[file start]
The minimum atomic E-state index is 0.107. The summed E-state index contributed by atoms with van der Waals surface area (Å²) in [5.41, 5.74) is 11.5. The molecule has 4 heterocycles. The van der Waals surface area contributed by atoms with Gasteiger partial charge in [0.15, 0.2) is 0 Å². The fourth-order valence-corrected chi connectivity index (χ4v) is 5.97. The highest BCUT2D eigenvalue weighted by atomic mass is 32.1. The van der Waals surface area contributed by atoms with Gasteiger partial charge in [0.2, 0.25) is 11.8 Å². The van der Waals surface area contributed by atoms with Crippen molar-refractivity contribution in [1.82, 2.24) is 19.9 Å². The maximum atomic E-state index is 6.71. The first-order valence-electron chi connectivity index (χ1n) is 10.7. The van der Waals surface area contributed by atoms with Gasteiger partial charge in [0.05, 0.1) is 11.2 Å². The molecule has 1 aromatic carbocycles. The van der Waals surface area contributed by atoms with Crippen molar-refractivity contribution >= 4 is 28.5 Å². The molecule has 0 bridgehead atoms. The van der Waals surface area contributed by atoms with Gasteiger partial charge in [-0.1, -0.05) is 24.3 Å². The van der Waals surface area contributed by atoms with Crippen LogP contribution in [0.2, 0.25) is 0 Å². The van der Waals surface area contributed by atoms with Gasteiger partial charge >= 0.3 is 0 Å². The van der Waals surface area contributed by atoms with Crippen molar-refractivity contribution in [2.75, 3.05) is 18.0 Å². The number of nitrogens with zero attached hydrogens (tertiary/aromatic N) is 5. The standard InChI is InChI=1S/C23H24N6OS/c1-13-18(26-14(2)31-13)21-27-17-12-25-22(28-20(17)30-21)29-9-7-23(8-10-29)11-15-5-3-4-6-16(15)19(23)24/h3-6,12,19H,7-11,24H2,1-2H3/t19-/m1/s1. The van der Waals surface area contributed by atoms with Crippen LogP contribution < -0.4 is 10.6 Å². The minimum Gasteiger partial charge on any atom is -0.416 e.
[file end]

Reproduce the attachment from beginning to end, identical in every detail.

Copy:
The minimum atomic E-state index is 0.107. The summed E-state index contributed by atoms with van der Waals surface area (Å²) in [5.41, 5.74) is 11.5. The molecule has 4 heterocycles. The van der Waals surface area contributed by atoms with Gasteiger partial charge in [0.15, 0.2) is 0 Å². The fourth-order valence-corrected chi connectivity index (χ4v) is 5.97. The highest BCUT2D eigenvalue weighted by atomic mass is 32.1. The van der Waals surface area contributed by atoms with Gasteiger partial charge in [0.2, 0.25) is 11.8 Å². The van der Waals surface area contributed by atoms with Crippen molar-refractivity contribution in [1.82, 2.24) is 19.9 Å². The maximum atomic E-state index is 6.71. The first-order valence-electron chi connectivity index (χ1n) is 10.7. The van der Waals surface area contributed by atoms with Gasteiger partial charge in [0.05, 0.1) is 11.2 Å². The molecule has 1 aromatic carbocycles. The van der Waals surface area contributed by atoms with Crippen molar-refractivity contribution >= 4 is 28.5 Å². The molecule has 0 bridgehead atoms. The van der Waals surface area contributed by atoms with Gasteiger partial charge in [-0.1, -0.05) is 24.3 Å². The van der Waals surface area contributed by atoms with Crippen LogP contribution in [0.2, 0.25) is 0 Å². The van der Waals surface area contributed by atoms with Gasteiger partial charge >= 0.3 is 0 Å². The van der Waals surface area contributed by atoms with Crippen molar-refractivity contribution in [2.75, 3.05) is 18.0 Å². The number of nitrogens with zero attached hydrogens (tertiary/aromatic N) is 5. The standard InChI is InChI=1S/C23H24N6OS/c1-13-18(26-14(2)31-13)21-27-17-12-25-22(28-20(17)30-21)29-9-7-23(8-10-29)11-15-5-3-4-6-16(15)19(23)24/h3-6,12,19H,7-11,24H2,1-2H3/t19-/m1/s1. The van der Waals surface area contributed by atoms with Crippen LogP contribution < -0.4 is 10.6 Å². The minimum Gasteiger partial charge on any atom is -0.416 e.